Excise taxes hit on reduced beer, cigarette consumption

Excise taxes on beer and cigarettes are on a negative trend, reflecting a slowdown in consumption. PHOTO | SHUTTERSTOCK

Excise taxes on beer and cigarettes – the core products under the tax category— are on a negative trend, reflecting a slowdown in consumption even as revenue from other products under the same tax segment increased.

An excise tax is charged on the sale of a particular good or service.

While excise taxes from beer and cigarettes fell by 0.5 percent and 8.2 percent respectively over the past five years, taxes collected from airtime and financial transactions more than doubled, a Kenya National Bureau of Statistics (KNBS) report shows.

Excise duty on airtime shot up by 117.6 percent to Sh39 billion between 2018 and 2022, with revenues from the tax on financial transactions increasing by 120.6 percent over the same period to Sh40.9 billion.

The trend is being witnessed even as debate rages for the exclusion of non-harmful products from the list of those being charged excise duty, which was created to discourage the consumption of harmful products.

“Excise duty tax was created to target the negative externality or social cost of a product. As such, the tax was designed to target harmful product components or the best available proxy for that externality or cost. This implies that less harmful or less costly substitutes should be excluded from the tax base,” the National Assembly’s Finance Committee noted in a recent report on the proposed National Tax Policy.

MPs observed that the tax was being applied as a revenue-raising measure to fund government budgets, seeing different products with no proven harm being charged excise tax.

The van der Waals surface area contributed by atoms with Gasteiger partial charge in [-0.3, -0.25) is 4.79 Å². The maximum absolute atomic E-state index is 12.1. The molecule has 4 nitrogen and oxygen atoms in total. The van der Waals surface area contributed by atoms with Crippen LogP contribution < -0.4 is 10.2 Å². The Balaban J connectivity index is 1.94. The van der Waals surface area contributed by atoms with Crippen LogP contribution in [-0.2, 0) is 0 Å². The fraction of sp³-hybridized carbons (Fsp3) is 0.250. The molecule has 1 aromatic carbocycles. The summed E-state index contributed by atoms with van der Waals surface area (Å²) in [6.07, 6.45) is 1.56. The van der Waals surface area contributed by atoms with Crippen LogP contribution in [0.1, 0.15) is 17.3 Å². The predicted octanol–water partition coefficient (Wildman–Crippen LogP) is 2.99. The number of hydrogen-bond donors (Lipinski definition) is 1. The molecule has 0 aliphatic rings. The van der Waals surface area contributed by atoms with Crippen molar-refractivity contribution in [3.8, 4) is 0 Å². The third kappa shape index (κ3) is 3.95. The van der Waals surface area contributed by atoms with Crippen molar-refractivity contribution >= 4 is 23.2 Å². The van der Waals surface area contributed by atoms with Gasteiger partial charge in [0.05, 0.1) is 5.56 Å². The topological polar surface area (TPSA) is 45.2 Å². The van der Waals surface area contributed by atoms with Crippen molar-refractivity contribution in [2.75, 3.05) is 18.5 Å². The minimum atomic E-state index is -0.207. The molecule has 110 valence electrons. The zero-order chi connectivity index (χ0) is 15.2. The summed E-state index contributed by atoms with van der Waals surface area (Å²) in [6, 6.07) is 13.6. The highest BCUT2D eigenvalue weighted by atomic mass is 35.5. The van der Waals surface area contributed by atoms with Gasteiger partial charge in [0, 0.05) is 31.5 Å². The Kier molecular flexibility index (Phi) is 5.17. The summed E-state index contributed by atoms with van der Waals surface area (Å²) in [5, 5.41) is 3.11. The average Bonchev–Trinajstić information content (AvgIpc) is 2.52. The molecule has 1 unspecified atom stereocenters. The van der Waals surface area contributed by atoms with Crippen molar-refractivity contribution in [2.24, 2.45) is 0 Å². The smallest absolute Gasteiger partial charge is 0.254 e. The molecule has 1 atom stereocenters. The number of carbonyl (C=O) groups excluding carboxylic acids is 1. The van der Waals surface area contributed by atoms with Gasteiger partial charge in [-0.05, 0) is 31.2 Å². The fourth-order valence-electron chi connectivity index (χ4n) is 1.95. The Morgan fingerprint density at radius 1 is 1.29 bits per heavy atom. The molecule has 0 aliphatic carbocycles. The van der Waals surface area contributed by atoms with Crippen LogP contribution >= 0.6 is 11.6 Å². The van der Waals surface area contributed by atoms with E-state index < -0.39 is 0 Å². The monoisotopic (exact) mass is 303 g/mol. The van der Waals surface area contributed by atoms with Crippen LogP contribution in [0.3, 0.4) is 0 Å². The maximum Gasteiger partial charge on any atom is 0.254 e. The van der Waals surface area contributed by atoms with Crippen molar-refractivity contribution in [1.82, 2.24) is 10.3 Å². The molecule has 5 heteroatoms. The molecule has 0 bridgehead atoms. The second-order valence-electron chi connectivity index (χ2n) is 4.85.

“Currently, excise duty taxes are applied on products that have no harmful component such as financial services, water, airtime, and data and this is seen as geared towards revenue generation and this may result in distortions across the value chain. The excise tax on such goods and services works as an additional Value Added Tax which becomes very punitive on final consumers,” the committee stated.

MPs have called for the exclusion of such products from the tax and the protection of other non-harmful products from being taxed excise duty.

But ironically, the products that ought not to be taxed the excise duty are the ones whose revenues have been rising, with Kenya Revenue Authority (KRA) data showing that excise taxes on airtime and financial transactions have more than doubled in just five years.

Excise duty revenues on water, juices, and soft drinks have also increased by 57 percent to Sh6.6 billion since 2018.

The National Treasury, in the draft National Tax Policy, proposes that excise duty should be charged on “luxury goods, communication services and other goods.”

“With time, the imposition and the increase of the excise duty rate may not have yielded additional revenues as expected,” the Finance Committee observed.

“Ensure that excise duty should only be charged on luxury goods, communication services, and other goods as per the policy provided that the ‘other goods’ category as captured in the draft policy should not include essential goods, basic necessities goods, food items whether imported or locally made, medicaments, or agricultural-related products,” MPs recommended in the report.

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